64

I want to make a grouped filter using dplyr, in a way that within each group only that row is returned which has the minimum value of variable x.

My problem is: As expected, in the case of multiple minima all rows with the minimum value are returned. But in my case, I only want the first row if multiple minima are present.

Here's an example:

df <- data.frame(
A=c("A", "A", "A", "B", "B", "B", "C", "C", "C"),
x=c(1, 1, 2, 2, 3, 4, 5, 5, 5),
y=rnorm(9)
)

library(dplyr)
df.g <- group_by(df, A)
filter(df.g, x == min(x))

As expected, all minima are returned:

Source: local data frame [6 x 3]
Groups: A

  A x           y
1 A 1 -1.04584335
2 A 1  0.97949399
3 B 2  0.79600971
4 C 5 -0.08655151
5 C 5  0.16649962
6 C 5 -0.05948012

With ddply, I would have approach the task that way:

library(plyr)
ddply(df, .(A), function(z) {
    z[z$x == min(z$x), ][1, ]
})

... which works:

  A x           y
1 A 1 -1.04584335
2 B 2  0.79600971
3 C 5 -0.08655151

Q: Is there a way to approach this in dplyr? (For speed reasons)

  • 5
    filter(df.g, rank(x) == 1) ? – hadley Jan 23 '14 at 12:46
  • 2
    @FelixS, does rank(x)==1 give the desired results? – Ricardo Saporta Jan 23 '14 at 15:23
  • 4
    @hadley, 1) I don't think min_rank helps here. He needs the first min value (look at plyr solution). 2) In whatever programming language you write, the algorithmic complexity of rank (ties=min, max, first etc..) will be bigger than just computing min. – Arun Jan 24 '14 at 1:08
  • 2
    @Arun: True, only rank(x, ties.method="first")==1 works, as min and min_rank do not differentiate between multiple minima. – Felix S Jan 24 '14 at 8:13
  • 4
    @hadley, I still don't see how that makes you consider which.min to be premature optimisation. AFAIK it's a natural choice, reads well, easy to understand, fast as it happens to be O(n) too. – Arun Jan 28 '14 at 0:06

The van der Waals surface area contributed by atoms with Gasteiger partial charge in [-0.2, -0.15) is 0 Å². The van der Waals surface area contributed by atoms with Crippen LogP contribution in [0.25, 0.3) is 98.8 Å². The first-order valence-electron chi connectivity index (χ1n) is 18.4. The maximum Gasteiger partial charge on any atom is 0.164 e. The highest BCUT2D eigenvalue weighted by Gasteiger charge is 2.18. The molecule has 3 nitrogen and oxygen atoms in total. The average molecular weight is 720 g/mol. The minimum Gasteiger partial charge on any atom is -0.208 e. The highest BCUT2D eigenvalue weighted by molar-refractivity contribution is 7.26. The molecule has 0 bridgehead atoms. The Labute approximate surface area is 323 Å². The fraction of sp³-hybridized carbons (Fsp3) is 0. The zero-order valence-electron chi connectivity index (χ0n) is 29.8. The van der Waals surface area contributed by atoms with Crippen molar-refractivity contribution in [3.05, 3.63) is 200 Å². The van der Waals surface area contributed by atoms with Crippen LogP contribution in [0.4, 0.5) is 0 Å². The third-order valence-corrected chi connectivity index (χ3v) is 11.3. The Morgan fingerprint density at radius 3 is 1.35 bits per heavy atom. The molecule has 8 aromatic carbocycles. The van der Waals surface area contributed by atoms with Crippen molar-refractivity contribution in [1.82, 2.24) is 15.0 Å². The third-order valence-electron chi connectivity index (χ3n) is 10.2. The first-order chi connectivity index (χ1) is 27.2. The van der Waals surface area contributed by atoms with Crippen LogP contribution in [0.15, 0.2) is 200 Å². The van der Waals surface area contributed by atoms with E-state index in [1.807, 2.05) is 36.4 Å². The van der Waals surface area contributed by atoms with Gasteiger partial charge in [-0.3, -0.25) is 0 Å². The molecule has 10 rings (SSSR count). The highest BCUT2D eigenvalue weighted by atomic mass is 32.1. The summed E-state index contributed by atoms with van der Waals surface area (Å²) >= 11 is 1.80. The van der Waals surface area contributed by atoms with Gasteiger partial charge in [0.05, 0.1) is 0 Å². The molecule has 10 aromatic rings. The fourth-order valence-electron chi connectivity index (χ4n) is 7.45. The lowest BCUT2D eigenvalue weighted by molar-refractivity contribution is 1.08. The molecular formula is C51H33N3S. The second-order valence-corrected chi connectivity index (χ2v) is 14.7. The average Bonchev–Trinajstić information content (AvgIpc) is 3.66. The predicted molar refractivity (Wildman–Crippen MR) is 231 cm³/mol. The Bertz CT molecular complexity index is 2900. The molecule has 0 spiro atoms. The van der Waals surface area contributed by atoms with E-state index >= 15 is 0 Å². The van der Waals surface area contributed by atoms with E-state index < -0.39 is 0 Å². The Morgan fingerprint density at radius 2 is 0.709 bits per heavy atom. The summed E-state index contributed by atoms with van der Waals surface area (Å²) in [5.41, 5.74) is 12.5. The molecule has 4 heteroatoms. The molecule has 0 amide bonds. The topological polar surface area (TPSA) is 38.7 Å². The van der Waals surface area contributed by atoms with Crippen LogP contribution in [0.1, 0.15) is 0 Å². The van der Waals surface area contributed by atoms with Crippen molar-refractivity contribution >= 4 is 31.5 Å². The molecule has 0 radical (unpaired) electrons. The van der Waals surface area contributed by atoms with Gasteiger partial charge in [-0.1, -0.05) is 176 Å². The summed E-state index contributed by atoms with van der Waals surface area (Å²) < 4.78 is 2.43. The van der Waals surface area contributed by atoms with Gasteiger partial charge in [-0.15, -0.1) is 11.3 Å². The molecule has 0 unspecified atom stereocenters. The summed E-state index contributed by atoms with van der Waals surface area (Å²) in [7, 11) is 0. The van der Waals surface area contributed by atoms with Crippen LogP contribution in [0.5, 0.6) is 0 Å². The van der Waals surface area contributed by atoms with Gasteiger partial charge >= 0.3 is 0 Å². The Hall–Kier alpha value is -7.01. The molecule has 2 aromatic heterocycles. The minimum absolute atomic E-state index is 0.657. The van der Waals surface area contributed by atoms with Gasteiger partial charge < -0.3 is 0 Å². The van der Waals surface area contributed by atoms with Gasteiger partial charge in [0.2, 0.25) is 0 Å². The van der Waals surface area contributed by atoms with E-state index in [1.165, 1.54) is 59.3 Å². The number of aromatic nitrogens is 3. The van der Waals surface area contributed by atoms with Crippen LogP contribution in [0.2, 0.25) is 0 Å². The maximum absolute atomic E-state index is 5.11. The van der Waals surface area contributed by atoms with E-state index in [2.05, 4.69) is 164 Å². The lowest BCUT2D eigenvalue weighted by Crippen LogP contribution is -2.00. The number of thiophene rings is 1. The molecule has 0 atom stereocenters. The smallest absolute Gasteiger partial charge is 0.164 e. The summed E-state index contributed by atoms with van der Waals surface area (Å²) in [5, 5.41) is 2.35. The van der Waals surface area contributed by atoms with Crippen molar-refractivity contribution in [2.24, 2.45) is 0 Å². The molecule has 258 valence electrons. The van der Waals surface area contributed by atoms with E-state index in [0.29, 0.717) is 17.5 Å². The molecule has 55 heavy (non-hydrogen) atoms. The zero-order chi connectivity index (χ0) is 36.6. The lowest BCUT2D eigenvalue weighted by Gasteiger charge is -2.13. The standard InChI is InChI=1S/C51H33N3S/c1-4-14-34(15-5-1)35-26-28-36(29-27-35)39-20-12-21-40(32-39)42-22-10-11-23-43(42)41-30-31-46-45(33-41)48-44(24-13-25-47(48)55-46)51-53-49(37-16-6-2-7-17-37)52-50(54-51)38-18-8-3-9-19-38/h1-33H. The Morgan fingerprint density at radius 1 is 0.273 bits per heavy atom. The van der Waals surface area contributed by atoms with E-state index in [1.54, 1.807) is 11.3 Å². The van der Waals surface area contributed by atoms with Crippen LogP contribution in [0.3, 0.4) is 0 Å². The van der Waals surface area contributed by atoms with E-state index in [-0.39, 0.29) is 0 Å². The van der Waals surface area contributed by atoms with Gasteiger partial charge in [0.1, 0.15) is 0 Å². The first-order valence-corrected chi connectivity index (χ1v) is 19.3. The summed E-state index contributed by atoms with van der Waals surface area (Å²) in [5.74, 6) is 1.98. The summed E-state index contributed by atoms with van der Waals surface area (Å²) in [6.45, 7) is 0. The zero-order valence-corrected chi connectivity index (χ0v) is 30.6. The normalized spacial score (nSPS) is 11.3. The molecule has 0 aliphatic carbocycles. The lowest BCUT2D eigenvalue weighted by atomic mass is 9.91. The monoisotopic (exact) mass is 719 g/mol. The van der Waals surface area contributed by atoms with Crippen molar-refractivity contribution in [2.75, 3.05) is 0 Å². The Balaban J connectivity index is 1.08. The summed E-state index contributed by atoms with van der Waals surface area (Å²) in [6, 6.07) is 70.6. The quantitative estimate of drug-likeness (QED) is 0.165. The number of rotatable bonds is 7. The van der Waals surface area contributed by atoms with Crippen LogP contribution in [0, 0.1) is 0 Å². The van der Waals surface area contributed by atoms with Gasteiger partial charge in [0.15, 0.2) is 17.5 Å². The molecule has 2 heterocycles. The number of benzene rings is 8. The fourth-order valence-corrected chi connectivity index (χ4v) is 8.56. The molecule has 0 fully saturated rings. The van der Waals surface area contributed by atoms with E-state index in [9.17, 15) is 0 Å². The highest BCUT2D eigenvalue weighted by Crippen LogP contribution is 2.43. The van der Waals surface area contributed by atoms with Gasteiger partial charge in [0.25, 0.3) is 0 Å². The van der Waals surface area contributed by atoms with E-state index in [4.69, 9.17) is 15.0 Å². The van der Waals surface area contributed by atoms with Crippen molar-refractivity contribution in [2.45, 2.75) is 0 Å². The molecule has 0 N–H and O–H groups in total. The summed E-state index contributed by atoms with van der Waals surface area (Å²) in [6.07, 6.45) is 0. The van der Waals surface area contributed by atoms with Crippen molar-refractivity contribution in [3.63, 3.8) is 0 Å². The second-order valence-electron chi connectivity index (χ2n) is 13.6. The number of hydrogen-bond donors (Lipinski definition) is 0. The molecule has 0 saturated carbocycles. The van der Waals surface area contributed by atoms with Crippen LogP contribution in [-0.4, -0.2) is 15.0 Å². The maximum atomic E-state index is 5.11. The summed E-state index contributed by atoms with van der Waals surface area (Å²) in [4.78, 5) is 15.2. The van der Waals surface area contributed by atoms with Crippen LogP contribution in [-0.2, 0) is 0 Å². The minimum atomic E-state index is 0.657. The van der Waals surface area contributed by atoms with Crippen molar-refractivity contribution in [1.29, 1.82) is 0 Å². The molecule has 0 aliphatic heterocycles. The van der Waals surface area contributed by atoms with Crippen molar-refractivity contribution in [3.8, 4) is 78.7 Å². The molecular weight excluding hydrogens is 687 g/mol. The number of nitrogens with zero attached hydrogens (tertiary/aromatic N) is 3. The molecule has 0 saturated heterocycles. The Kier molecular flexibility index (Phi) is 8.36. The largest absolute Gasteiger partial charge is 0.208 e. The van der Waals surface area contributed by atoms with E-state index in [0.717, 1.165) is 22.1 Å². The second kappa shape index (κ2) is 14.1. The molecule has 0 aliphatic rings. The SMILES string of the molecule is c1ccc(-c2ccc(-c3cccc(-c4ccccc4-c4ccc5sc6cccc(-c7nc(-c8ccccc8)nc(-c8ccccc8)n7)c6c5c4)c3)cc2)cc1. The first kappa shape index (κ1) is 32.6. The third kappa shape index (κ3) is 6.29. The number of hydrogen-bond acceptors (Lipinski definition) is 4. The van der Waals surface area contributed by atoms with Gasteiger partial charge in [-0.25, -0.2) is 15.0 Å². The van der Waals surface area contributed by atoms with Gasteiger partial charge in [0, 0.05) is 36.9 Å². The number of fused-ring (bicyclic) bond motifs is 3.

91

Update

With dplyr >= 0.3 you can use the slice function in combination with which.min, which would be my favorite approach for this task:

df %>% group_by(A) %>% slice(which.min(x))
#Source: local data frame [3 x 3]
#Groups: A
#
#  A x          y
#1 A 1  0.2979772
#2 B 2 -1.1265265
#3 C 5 -1.1952004

Original answer

For the sample data, it is also possible to use two filter after each other:

group_by(df, A) %>% 
  filter(x == min(x)) %>% 
  filter(1:n() == 1)
  • 3
    I find do(head) easier to read, df %>% group_by(A) %>% filter(x == min(x)) %>% do(head(.,1)) – baptiste May 20 '14 at 12:03
  • @baptiste that looks nice indeed (however, when i run it, i get an error message Error: expecting a single value) - do you know why? – docendo discimus May 20 '14 at 12:07
  • not sure, maybe we're using a different version; I have dplyr_0.2, magrittr_1.0.0 – baptiste May 20 '14 at 13:02
  • Ok, so the problem is I'm still running dplyr 0.1.3. Thx – docendo discimus May 20 '14 at 13:05
  • 1
    I’d prefer being able to use top_n here but due to ties this method is probably the clear winner — definitely in terms of performance (when compared to arrange %>% slice). – Konrad Rudolph Nov 13 '15 at 14:53
34

Just for completeness: Here's the final dplyr solution, derived from the comments of @hadley and @Arun:

library(dplyr)
df.g <- group_by(df, A)
filter(df.g, rank(x, ties.method="first")==1)
14

For what it's worth, here's a data.table solution, to those who may be interested:

# approach with setting keys
dt <- as.data.table(df)
setkey(dt, A,x)
dt[J(unique(A)), mult="first"]

# without using keys
dt <- as.data.table(df)
dt[dt[, .I[which.min(x)], by=A]$V1]
4

This can be accomplished by using row_number combined with group_by. row_number handles ties by assigning a rank not only by the value but also by the relative order within the vector. To get the first row of each group with the minimum value of x:

df.g <- group_by(df, A)
filter(df.g, row_number(x) == 1)

For more information see the dplyr vignette on window functions.

0

I like sqldf for its simplicity..

sqldf("select A,min(X),y from 'df.g' group by A")

Output:

A min(X)          y

1 A      1 -1.4836989

2 B      2  0.3755771

3 C      5  0.9284441
0

Another way to do it:

set.seed(1)
x <- data.frame(a = rep(1:2, each = 10), b = rnorm(20))
x <- dplyr::arrange(x, a, b)
dplyr::filter(x, !duplicated(a))

Result:

  a          b
1 1 -0.8356286
2 2 -2.2146999

Could also be easily adapted for getting the row in each group with maximum value.

0

Came here looking for a way to do this with more than one. This will give the bottom ten, breaking ties by last, I believe

df.g %>%
top_n(-10,row_number(x))

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